“Although the number of accidents is quite high, luckily most
lesions are minor,” said senior author Dr. Alexander Van Tongel of
Ghent University Hospital.
The researchers studied an acute injury registry for the years 2002
and 2012 in Flanders. There were 777 documented reports of accidents
with more than 1,000 injuries during non-professional cycling
In 2002, almost 16 percent of registered riders were injured during
competition, and 7 percent had more than one accident. About a third
of incidents in each year resulted in severe injuries, most commonly
injuries of the hand or shoulder.
There were 30 concussions in 2002 and 35 in 2012. In both seasons,
colliding with another rider was by far the most frequently reported
accident cause, as reported in the British Journal of Sports
“What you have to underline is these are competitive injuries,” said
Dr. Mark Greve of the Warren Alpert School of Medicine at Brown
University in Providence, Rhode Island.
“Cycling events overall have a six times higher rate of injuries
than normal bike riding in the community.”
Greve cautioned against applying these results to all types of
Cycling can be beneficial for obesity, high blood pressure, diabetes
and asthma, among other conditions, so the benefits still outweigh
the risks, which are relatively small, Greve told Reuters Health.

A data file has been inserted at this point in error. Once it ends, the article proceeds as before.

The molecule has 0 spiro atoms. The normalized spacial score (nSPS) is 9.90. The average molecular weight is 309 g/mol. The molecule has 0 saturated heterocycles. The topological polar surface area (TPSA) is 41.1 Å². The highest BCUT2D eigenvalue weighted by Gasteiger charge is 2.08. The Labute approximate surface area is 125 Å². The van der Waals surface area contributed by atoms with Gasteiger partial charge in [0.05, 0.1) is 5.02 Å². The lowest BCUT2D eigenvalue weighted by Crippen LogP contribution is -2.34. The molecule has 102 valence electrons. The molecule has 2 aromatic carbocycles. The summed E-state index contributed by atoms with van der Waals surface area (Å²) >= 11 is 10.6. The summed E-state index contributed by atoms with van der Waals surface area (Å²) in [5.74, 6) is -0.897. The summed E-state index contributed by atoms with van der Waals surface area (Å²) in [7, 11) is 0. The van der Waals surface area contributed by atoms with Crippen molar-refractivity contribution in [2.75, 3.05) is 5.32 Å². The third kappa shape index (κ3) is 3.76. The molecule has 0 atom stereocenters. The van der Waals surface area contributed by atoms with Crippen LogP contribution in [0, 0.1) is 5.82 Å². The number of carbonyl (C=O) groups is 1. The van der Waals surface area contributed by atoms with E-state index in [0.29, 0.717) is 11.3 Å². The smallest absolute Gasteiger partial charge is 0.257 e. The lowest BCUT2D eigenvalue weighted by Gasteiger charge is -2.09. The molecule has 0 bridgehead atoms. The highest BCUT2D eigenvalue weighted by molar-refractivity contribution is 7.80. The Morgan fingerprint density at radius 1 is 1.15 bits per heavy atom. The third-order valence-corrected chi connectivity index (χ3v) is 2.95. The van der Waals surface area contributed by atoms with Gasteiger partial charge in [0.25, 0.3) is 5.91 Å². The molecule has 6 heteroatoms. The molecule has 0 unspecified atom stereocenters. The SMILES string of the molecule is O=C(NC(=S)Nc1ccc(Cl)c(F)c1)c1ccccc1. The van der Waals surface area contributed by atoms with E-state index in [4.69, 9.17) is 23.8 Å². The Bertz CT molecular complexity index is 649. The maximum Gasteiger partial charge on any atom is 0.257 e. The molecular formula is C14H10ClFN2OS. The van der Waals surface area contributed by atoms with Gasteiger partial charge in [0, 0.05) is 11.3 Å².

“As shown in the study, most injuries are caused by collision with
other riders,” Van Tongel said by email. “Although the numbers of
races in one year are limited for several age groups, currently the
number of participants is not limited.”
“The most important risk is head and severe brain injuries,” he
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The International Cycling Union made hard shell helmets compulsory
for races in 2003, and several studies confirm the protective effect
of wearing a bicycle helmet for injuries of the head and face, he
Shoulder injuries, which are also common, usually heal well with
conservative treatment but the competitor will be out of competition
for several weeks, Van Tongel said.
“In our opinion, it is very important to wear a hard shell helmet,”
“When evaluating competitive races, our data showed that young
riders crashed more because of rider related factors as compared to
adult riders,” possibly due to lack of experience, he said. “Smaller
pelotons and more training on steering skills instead of speed
training may be helpful to reduce the risk during competition.”
SOURCE: http://bit.ly/22I7uXS British Journal of Sports Medicine,
online March 11, 2016.
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